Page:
Impressions from CloudStorm Paris

Yesterday I attended CloudStorm in Paris. The idea behind this series of events is to give solution providers in the Cloud Computing space the possibility to present their products in front of potential customers and establish contacts with potential partners and customers.

My expectations of the event were to get an impression of the state of the art in the cloud computing space: what kind of companies are migrating to the cloud? What are they looking for? What are the major obstacles of adoption? What business models are valid and popular? Which role do security concerns play in the adoption of cloud computing? What problems are still not solved?

My impressions were the following: The solution range went from SaaS providers (collaboration, project management, enterprise communication, and catalogue production) over infrastructure software and service providers (targeting service integration, cloud storage systems, or private cloud creation) to a service provider actually using cloud technology to implement his service offer. The only large global player represented was Sun Microsystems.

While this multiplicity of players represent very well the actual confusion around the term Cloud Computing, I am not convinced if it really helped the solution providers to talk to people particularly interested in their problem space.

The event also included three panels targeting three different topics. The panel “Creating a Startup” discussed the challenges of being entrepreneur in the software domain (not really specific to cloud computing). The panel “Scalability Aspects” concluded that scaling a business is at least as difficult as to scale a web-application. The panel “Selling Cloud Solutions” stated that the simplicity of the business model makes applications based on utility computing easier to sell than traditional software and allows to gain better feedback on the customer’s problems and thus solve them faster. While the panels had interesting topics and consisted of competent people, time was simply too short to provide deeper insights.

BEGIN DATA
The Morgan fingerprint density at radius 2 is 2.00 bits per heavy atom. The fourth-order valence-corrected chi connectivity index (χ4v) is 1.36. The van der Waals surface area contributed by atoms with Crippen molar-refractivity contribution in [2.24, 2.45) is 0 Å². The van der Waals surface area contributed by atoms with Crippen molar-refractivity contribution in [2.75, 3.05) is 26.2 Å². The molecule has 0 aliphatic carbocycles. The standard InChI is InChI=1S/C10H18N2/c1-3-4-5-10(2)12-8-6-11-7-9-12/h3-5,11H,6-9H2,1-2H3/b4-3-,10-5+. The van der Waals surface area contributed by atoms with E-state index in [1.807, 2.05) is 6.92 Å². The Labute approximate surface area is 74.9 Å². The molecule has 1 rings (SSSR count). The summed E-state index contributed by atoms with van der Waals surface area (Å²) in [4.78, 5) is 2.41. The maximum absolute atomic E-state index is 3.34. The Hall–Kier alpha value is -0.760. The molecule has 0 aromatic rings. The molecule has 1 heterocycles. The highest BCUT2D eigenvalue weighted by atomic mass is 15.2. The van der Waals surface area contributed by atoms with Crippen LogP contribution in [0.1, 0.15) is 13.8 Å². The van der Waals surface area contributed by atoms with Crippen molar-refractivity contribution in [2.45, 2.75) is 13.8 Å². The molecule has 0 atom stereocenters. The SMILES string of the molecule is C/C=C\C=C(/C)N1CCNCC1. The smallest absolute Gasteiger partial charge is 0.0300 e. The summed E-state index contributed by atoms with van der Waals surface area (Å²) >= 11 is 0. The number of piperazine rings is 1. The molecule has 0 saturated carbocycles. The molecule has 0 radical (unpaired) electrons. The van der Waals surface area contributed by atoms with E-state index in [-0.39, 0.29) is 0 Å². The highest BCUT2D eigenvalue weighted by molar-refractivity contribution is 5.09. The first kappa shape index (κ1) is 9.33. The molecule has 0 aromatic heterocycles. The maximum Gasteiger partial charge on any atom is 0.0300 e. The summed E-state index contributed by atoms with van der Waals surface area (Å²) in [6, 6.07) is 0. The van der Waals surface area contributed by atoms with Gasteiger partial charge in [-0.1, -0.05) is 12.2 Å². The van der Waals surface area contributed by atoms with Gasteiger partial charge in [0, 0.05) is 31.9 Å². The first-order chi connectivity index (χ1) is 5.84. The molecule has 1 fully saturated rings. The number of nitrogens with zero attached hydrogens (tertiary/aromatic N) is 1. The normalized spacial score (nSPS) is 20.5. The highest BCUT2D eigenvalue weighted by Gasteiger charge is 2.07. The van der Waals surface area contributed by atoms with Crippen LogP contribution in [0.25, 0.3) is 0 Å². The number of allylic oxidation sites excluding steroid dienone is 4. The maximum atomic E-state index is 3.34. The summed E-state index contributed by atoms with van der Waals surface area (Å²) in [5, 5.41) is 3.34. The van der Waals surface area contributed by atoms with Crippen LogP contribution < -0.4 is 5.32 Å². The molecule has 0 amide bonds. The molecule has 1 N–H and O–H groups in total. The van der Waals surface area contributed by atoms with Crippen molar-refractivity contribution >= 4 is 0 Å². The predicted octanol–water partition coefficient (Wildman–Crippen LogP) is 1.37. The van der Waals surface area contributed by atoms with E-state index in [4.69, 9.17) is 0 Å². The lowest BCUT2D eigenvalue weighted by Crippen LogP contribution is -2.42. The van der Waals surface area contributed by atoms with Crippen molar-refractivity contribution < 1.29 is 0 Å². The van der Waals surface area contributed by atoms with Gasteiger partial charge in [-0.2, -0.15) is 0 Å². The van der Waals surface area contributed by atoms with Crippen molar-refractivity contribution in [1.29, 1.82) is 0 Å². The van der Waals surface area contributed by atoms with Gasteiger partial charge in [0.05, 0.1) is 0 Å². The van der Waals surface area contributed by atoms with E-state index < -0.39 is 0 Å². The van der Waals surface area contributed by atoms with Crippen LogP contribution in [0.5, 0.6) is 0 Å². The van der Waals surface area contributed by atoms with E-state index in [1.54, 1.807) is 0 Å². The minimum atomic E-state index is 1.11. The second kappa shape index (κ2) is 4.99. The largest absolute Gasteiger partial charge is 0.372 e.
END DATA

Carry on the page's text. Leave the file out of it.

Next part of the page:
I would be interested to know how the solution providers perceived the event and hear their opinion on the helpfulness and impact of the Cloudstorm format.

3 thoughts on “Impressions from CloudStorm Paris

  1. Hi Matthias, great feedback and very constructive. Have found you via the Twitter backchannel. Thanks for writing this up.

    We’ll certainly take into account the need for more global cloud players to pitch (aka Amazon) and I’ll try to create more time for the panel sessions.

    Stay on touch.

    • Hi Matthias (and Sacha),

      It’s indeed an interesting feedback.
      As a solutions provider, I came back to Belgium with a positive feeling: audience maturity is evolving quite fast (since CloudCamp Paris in June for instance);

      I understand well your opinion; the wide range of topics might introduce some confusion while it also shows the philosophy behind cloud computing: get anything as a service (GAaaS :-))

      The private talks I had with some visitors converged, and confirmed my opinion that there’s an actual need to offer local/custom/hybrid actors to support upper cloud layers, even at a regional scale.

      I also hear some request to open the panel questions to the attendees; would be nice with a so well educated audience.

      Lets keep in touch

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